Pipelines are used for many different things, like taking liquid, gas, or water from one place to another. For this reason, pipes are wielded so that they can be made in the required length. When steel pipe fabricators manufacture pipes, they make them in one size, which is then welded to different lengths per requirement. Many different methods are used to do this in the pipeline industry, which is a very demanding profession. It is said that the chosen method depends on where the wielding is required to take place, the size of the pipe, and the material used for it. The following blog discusses some of the methods of wielding a pipe.
Flux-cored Arc Welding
The Flux-cored Arc Wielding is commonly known as FCAW, which uses an electric arc that can generate heat and combine electrode filler wire to metal pipe section. This kind of wielding has two sub-categories: self-shielding and gas shielding FCAW. Gas-shielding uses some semi-automated tools to make this process easier, whereas self-shielded methods avoid any of these tools. The main advantage is that thick materials can be welded with this method, which is best if you want to do it outdoors. The only disadvantage is that it can cause many hazardous gasses, which can cause visibility problems for the steel pipe fabricator during the operation.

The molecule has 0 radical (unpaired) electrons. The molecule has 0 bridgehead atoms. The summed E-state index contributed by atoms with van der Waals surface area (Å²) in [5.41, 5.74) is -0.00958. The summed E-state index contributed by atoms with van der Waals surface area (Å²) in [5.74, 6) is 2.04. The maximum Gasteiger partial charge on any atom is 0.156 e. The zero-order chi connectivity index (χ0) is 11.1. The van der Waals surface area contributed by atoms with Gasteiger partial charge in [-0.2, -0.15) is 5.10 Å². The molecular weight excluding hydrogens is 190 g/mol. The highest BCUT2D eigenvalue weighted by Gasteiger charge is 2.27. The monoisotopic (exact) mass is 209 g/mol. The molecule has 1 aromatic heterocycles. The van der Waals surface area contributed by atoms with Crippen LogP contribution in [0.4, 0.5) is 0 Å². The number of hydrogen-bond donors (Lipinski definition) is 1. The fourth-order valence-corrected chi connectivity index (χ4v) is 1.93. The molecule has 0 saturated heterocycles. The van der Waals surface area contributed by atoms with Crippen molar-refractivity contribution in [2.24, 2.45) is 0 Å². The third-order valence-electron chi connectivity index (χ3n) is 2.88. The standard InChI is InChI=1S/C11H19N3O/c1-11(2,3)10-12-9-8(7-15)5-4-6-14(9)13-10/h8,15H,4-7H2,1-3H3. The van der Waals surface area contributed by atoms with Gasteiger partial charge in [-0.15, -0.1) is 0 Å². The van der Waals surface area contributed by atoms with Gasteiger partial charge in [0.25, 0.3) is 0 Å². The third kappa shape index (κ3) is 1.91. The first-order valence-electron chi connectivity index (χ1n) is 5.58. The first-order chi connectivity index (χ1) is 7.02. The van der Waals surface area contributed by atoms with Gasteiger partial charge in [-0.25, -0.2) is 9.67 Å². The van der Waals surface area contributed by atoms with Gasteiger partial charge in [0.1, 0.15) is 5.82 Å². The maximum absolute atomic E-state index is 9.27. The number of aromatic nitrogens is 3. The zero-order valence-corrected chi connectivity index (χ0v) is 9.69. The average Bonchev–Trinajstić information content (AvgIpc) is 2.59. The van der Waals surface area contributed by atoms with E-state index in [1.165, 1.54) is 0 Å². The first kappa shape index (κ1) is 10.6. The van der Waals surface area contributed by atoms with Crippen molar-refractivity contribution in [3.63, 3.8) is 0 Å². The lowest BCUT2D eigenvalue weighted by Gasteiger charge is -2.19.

Shielded Metal Arc Welding
Shielded Metal Arc Welding is also known as SMAW, or stovepipe and stick-wielding, which uses an electric arc to melt down the electrode through the heat generated in that arc. Later this molten material is put on metal pipes to join them together. This method is very portable, and the steel pipe fabricator does not require to use of any shielding gas to complete the process. The wielders need to ensure that the welding machines are fitted with the proper electrode for the material.
Submerged Arc Welding
In this method, the arc is not seeable; it also provides the highest deposition efficiency when compared to all other pipe welding methods. The electric arc is used to continuously work on the metal pipe and electrode that produces powdered flux, which covers the whole arc. The wield zone is protected by the conduction between the electrode and the metal that is produced by the flux. As the electrics are all ‘submerged’ below the flux, thus it is known as submerged arc welding.
Gas Metal Arc Welding
In this method, the steel pipe fabricator, shielding gas, and electrode are applied to two metal pipe sections to join. The biggest advantage of this method is that it can give you high speed and versatility when performed with the best-automated tools. The only disadvantage is that the wielder needs to have a high amount of control to produce high-quality welds.
Specialized Field in Pipe Construction
International Pipe & Supply has the right knowledge, skill, and equipment required to do the job. They can provide you with the best pipes you might need for your work.